- You can contribute to both Coverdell and 529 for the same beneficiary.
Maximum contribution limit is $2,000 per year per beneficiary. For some people it may be too small, but do not disregard it that fast. It still has some valuable features. From a tax standpoint, your contribution is treated as a gift from you to your child and qualifies for an annual $14,000 gift tax exclusion. Once you made a gift, your gift is irreversible and cannot be undone.
To be able to contribute towards Coverdell, you modified adjusted gross income must not exceed the following limits (for 2015):
Single (Married couples filing jointly) income tax filers:
- Under $95,000 ($190,000) – full contribution
- Between $95,000 – $110,000 ($190,000 – $220,000 – partial contribution
- Above $110,000 ($220,000) – no contribution is allowed
If your income exceeds the above limits, contribution can be made by grandparents or other family members. Alternatively, a child can contribute on his own behalf (by making a gift to the child, like a transfer to a custodian account under the Uniform Transfers Minors Act.)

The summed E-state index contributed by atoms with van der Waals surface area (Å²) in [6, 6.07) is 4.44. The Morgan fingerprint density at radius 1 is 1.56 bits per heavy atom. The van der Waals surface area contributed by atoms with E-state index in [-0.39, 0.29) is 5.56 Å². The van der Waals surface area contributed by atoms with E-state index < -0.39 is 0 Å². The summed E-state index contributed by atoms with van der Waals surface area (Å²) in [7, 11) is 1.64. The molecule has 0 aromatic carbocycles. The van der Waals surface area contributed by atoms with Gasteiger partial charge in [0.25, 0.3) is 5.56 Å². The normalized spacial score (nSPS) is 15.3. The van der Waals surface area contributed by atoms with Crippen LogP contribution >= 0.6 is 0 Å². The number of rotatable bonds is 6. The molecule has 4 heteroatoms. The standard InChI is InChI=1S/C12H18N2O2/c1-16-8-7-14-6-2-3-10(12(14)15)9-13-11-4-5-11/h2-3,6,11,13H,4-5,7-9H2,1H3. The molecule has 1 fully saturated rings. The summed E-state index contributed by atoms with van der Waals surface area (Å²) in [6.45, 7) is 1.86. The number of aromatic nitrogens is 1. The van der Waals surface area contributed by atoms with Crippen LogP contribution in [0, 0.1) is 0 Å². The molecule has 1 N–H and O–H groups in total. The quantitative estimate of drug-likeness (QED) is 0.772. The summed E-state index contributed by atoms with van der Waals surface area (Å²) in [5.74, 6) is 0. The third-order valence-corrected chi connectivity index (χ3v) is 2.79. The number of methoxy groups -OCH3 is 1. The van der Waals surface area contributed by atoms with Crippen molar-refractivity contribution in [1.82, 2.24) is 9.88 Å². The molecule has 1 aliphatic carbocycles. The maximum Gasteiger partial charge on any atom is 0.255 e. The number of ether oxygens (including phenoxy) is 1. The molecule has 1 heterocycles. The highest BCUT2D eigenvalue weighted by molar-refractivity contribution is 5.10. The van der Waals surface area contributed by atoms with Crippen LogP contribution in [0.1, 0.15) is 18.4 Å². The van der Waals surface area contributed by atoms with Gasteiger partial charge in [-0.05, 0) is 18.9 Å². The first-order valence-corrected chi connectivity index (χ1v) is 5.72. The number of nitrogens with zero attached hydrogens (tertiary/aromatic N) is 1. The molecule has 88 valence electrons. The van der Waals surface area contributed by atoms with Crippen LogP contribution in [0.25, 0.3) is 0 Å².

In addition to income limits, there are two age limits that you should be aware of. First age limit is 18. Once the beneficiary reaches this age, no contributions can be made. Second age limit is 30. After the beneficiary turns age 30, the account must be disbursed on qualified education expenses within 30 days. If the money is not fully withdrawn, further account growth becomes taxable as ordinary income and subject to the additional 10% penalty tax.